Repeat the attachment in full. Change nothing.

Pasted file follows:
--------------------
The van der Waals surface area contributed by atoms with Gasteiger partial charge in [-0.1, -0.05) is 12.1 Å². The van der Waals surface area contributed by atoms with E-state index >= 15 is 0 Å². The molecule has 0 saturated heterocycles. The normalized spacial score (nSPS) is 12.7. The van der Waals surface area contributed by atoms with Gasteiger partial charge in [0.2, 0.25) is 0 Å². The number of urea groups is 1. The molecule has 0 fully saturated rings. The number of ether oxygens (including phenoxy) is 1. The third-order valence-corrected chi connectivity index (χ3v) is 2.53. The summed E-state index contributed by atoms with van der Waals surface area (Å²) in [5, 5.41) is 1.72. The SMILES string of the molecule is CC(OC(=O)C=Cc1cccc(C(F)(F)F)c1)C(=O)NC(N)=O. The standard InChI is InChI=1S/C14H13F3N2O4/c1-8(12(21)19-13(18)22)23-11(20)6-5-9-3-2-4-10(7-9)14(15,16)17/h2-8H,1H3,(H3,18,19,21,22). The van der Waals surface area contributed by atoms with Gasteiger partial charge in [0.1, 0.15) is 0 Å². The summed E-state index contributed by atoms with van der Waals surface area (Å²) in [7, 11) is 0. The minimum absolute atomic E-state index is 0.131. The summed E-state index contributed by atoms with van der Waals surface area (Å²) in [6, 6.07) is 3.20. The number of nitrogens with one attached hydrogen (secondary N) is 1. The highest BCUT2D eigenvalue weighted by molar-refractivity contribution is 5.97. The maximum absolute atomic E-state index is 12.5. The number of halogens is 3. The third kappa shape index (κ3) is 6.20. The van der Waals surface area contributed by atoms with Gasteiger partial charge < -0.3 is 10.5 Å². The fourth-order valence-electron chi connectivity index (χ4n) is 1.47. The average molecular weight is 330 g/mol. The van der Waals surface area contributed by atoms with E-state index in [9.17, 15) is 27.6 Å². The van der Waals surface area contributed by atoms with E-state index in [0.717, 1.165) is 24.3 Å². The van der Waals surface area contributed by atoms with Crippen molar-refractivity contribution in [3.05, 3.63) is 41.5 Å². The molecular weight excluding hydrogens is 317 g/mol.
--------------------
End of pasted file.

The van der Waals surface area contributed by atoms with Gasteiger partial charge in [-0.1, -0.05) is 12.1 Å². The van der Waals surface area contributed by atoms with E-state index >= 15 is 0 Å². The molecule has 0 saturated heterocycles. The normalized spacial score (nSPS) is 12.7. The van der Waals surface area contributed by atoms with Gasteiger partial charge in [0.2, 0.25) is 0 Å². The number of urea groups is 1. The molecule has 0 fully saturated rings. The number of ether oxygens (including phenoxy) is 1. The third-order valence-corrected chi connectivity index (χ3v) is 2.53. The summed E-state index contributed by atoms with van der Waals surface area (Å²) in [5, 5.41) is 1.72. The SMILES string of the molecule is CC(OC(=O)C=Cc1cccc(C(F)(F)F)c1)C(=O)NC(N)=O. The standard InChI is InChI=1S/C14H13F3N2O4/c1-8(12(21)19-13(18)22)23-11(20)6-5-9-3-2-4-10(7-9)14(15,16)17/h2-8H,1H3,(H3,18,19,21,22). The van der Waals surface area contributed by atoms with Gasteiger partial charge in [0.1, 0.15) is 0 Å². The summed E-state index contributed by atoms with van der Waals surface area (Å²) in [7, 11) is 0. The minimum absolute atomic E-state index is 0.131. The summed E-state index contributed by atoms with van der Waals surface area (Å²) in [6, 6.07) is 3.20. The number of nitrogens with one attached hydrogen (secondary N) is 1. The highest BCUT2D eigenvalue weighted by molar-refractivity contribution is 5.97. The maximum absolute atomic E-state index is 12.5. The number of halogens is 3. The third kappa shape index (κ3) is 6.20. The van der Waals surface area contributed by atoms with Gasteiger partial charge < -0.3 is 10.5 Å². The fourth-order valence-electron chi connectivity index (χ4n) is 1.47. The average molecular weight is 330 g/mol. The van der Waals surface area contributed by atoms with E-state index in [9.17, 15) is 27.6 Å². The van der Waals surface area contributed by atoms with E-state index in [0.717, 1.165) is 24.3 Å². The van der Waals surface area contributed by atoms with Crippen molar-refractivity contribution in [3.05, 3.63) is 41.5 Å². The molecular weight excluding hydrogens is 317 g/mol.